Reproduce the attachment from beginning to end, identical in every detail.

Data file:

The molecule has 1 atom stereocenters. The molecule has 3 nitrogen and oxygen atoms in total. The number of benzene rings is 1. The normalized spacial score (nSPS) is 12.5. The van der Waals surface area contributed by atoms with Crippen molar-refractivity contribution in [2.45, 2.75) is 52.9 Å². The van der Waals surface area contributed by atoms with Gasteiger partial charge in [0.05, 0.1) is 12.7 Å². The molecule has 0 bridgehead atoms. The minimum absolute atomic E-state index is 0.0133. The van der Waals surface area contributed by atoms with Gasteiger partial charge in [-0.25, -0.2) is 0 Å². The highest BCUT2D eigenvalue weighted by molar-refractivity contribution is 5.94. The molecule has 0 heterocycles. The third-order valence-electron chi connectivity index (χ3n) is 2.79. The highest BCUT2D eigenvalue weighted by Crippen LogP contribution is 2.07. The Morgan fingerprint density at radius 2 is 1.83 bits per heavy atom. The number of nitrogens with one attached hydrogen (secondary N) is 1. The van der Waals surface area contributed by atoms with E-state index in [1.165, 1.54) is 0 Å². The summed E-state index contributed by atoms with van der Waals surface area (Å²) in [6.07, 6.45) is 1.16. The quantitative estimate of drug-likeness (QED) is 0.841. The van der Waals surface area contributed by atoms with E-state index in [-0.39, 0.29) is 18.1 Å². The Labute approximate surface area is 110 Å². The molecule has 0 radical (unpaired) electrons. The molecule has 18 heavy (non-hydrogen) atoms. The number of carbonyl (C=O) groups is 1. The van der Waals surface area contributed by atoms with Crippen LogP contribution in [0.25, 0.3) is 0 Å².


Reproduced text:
The molecule has 1 atom stereocenters. The molecule has 3 nitrogen and oxygen atoms in total. The number of benzene rings is 1. The normalized spacial score (nSPS) is 12.5. The van der Waals surface area contributed by atoms with Crippen molar-refractivity contribution in [2.45, 2.75) is 52.9 Å². The van der Waals surface area contributed by atoms with Gasteiger partial charge in [0.05, 0.1) is 12.7 Å². The molecule has 0 bridgehead atoms. The minimum absolute atomic E-state index is 0.0133. The van der Waals surface area contributed by atoms with Gasteiger partial charge in [-0.25, -0.2) is 0 Å². The highest BCUT2D eigenvalue weighted by molar-refractivity contribution is 5.94. The molecule has 0 heterocycles. The third-order valence-electron chi connectivity index (χ3n) is 2.79. The highest BCUT2D eigenvalue weighted by Crippen LogP contribution is 2.07. The Morgan fingerprint density at radius 2 is 1.83 bits per heavy atom. The number of nitrogens with one attached hydrogen (secondary N) is 1. The van der Waals surface area contributed by atoms with E-state index in [1.165, 1.54) is 0 Å². The summed E-state index contributed by atoms with van der Waals surface area (Å²) in [6.07, 6.45) is 1.16. The quantitative estimate of drug-likeness (QED) is 0.841. The van der Waals surface area contributed by atoms with E-state index in [-0.39, 0.29) is 18.1 Å². The Labute approximate surface area is 110 Å². The molecule has 0 radical (unpaired) electrons. The molecule has 18 heavy (non-hydrogen) atoms. The number of carbonyl (C=O) groups is 1. The van der Waals surface area contributed by atoms with Crippen LogP contribution in [0.25, 0.3) is 0 Å².